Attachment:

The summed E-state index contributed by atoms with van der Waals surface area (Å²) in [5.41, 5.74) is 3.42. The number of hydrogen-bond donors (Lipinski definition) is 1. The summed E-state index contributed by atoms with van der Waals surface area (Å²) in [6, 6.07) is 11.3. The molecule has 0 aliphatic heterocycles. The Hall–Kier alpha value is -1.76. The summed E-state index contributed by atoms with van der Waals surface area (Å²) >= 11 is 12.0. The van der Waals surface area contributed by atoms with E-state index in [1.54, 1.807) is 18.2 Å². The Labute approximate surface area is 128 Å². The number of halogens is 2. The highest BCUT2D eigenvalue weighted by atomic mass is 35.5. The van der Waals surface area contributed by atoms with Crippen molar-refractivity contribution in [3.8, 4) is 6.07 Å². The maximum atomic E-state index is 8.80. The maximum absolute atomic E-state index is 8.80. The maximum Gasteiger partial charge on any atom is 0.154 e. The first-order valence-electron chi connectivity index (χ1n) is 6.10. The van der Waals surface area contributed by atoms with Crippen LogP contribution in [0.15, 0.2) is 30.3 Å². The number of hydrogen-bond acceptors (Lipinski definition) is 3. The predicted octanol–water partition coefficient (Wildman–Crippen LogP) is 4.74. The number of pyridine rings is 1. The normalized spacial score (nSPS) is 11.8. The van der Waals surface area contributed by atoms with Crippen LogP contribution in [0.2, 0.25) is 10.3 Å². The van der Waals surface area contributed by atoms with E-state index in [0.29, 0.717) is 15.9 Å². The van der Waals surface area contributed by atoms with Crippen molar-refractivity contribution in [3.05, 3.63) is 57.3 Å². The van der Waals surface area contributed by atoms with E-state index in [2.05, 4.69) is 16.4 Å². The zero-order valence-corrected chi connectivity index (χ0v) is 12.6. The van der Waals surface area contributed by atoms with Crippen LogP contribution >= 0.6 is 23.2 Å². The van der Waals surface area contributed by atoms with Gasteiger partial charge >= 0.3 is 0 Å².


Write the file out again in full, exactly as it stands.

The summed E-state index contributed by atoms with van der Waals surface area (Å²) in [5.41, 5.74) is 3.42. The number of hydrogen-bond donors (Lipinski definition) is 1. The summed E-state index contributed by atoms with van der Waals surface area (Å²) in [6, 6.07) is 11.3. The molecule has 0 aliphatic heterocycles. The Hall–Kier alpha value is -1.76. The summed E-state index contributed by atoms with van der Waals surface area (Å²) >= 11 is 12.0. The van der Waals surface area contributed by atoms with E-state index in [1.54, 1.807) is 18.2 Å². The Labute approximate surface area is 128 Å². The number of halogens is 2. The highest BCUT2D eigenvalue weighted by atomic mass is 35.5. The van der Waals surface area contributed by atoms with Crippen molar-refractivity contribution in [3.8, 4) is 6.07 Å². The maximum atomic E-state index is 8.80. The maximum absolute atomic E-state index is 8.80. The maximum Gasteiger partial charge on any atom is 0.154 e. The first-order valence-electron chi connectivity index (χ1n) is 6.10. The van der Waals surface area contributed by atoms with Crippen LogP contribution in [0.15, 0.2) is 30.3 Å². The number of hydrogen-bond acceptors (Lipinski definition) is 3. The predicted octanol–water partition coefficient (Wildman–Crippen LogP) is 4.74. The number of pyridine rings is 1. The normalized spacial score (nSPS) is 11.8. The van der Waals surface area contributed by atoms with Crippen LogP contribution in [0.2, 0.25) is 10.3 Å². The van der Waals surface area contributed by atoms with E-state index in [0.29, 0.717) is 15.9 Å². The van der Waals surface area contributed by atoms with Crippen molar-refractivity contribution in [3.05, 3.63) is 57.3 Å². The van der Waals surface area contributed by atoms with E-state index in [2.05, 4.69) is 16.4 Å². The zero-order valence-corrected chi connectivity index (χ0v) is 12.6. The van der Waals surface area contributed by atoms with Crippen LogP contribution >= 0.6 is 23.2 Å². The van der Waals surface area contributed by atoms with Gasteiger partial charge >= 0.3 is 0 Å².